- Video download fails on one or more headsets
- Please check for any device errors by clicking on it in the device list and viewing the log at the bottom.
- Make sure that each VR headset has enough free storage space to fit the videos you want to download.
- Try connecting fewer devices at the same time and downloading to a smaller group of devices to ensure that the internet connection is not overwhelmed.
- If download issues persist, contact us.
- One of the headsets is playing out of sync
- Reconnect the headset by putting it into standby and resuming it. This will re-sync the device’s internal clock with the Operator tablet.
- I cannot start playing the video because not all devices finish loading
- It can take a bit of time for the video to be loaded on each device, so be patient to see if the devices load eventually.
- Make sure none of the devices got disconnected or in standby since starting the video loading.
- Retry the video loading by pressing Cancel and pressing Start again.
- I don’t want to use a controller with my Oculus Go devices
- If you enable the always on power setting on your Oculus Go devices, then the app can be left running and no controller is necessary. Do take into account the additional battery drain from leaving your Oculus Go devices running for an extended period of time in always on mode.
- VR headsets are appearing out-of-order in Operator app
- The device list in the Operator app is ordered by initial connection time and cannot currently be re-ordered. If you want to ensure a certain order in the device list, connect the devices in that specific order.
- I can’t find the download progress of a single VR headset
- The download progress of each connected VR headset is displayed as a progress bar in the device preview windows in the middle of the Operator app. You can scroll that list of device previews if you have more than 3 connected devices and the preview can be maximized or minimized by tapping it or tapping the cross icon in the top left respectively.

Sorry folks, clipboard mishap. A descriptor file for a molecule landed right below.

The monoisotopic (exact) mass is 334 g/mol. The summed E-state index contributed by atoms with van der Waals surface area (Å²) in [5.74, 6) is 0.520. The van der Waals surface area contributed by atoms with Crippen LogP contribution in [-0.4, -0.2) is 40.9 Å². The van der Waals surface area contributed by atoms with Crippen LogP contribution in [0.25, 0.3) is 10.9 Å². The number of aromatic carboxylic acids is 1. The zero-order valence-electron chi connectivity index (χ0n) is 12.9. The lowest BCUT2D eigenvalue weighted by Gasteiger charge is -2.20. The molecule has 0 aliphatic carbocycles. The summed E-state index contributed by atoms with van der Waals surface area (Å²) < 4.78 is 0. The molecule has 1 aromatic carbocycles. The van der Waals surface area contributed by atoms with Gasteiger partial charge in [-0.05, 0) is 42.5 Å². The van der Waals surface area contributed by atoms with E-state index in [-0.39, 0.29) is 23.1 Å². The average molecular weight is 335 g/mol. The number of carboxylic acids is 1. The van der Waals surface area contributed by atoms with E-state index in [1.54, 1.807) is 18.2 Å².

- The video download doesn’t start or fails immediately
- Make sure your devices are connected to a WiFi network with internet connectivity.
- The Operator app does not connect using the app pincode
- Make sure your tablet device is connected to a WiFi network with internet connectivity. The first time you start the Operator app you need an internet connection. If you select the remember me option, then the Operator can run in offline mode for subsequent runs.
- I want to use a different logo in the Operator app
- When using one of the Essential templates, change the top logo template variable of the target app that the Operator will sync with and the Headjack logo at the top of the Operator app should change accordingly.
- Can I use multiple Operator apps with the same VR headsets?
- No, a VR headset will only connect to the first Operator app it recognizes in the same local network.
- Can I use this solution without an internet connection (after initial setup)?
- Yes, both Headjack VR apps and the Headjack Operator app can be launched in offline mode after the initial setup and content download. Make sure to select the remember me option when filling in the app pincode in the Operator app to enable support for offline mode.
- Can I use the Operator app with a different app template than Essential Cinema?
- The following Headjack templates currently offer support for the Operator app:
- Essential Cinema
- Essential Kiosk
- Essential Grid
- Essential All-in-One
- You could for instance use the Essential Kiosk template to allow viewers to choose what content they want to view during an event, but override those headsets with the Operator app whenever assistance is needed.
- The following Headjack templates currently offer support for the Operator app:
- I can’t find the app pincode
- Your app pincode can be found in the top-right of your app page, or by clicking the View App button on the right.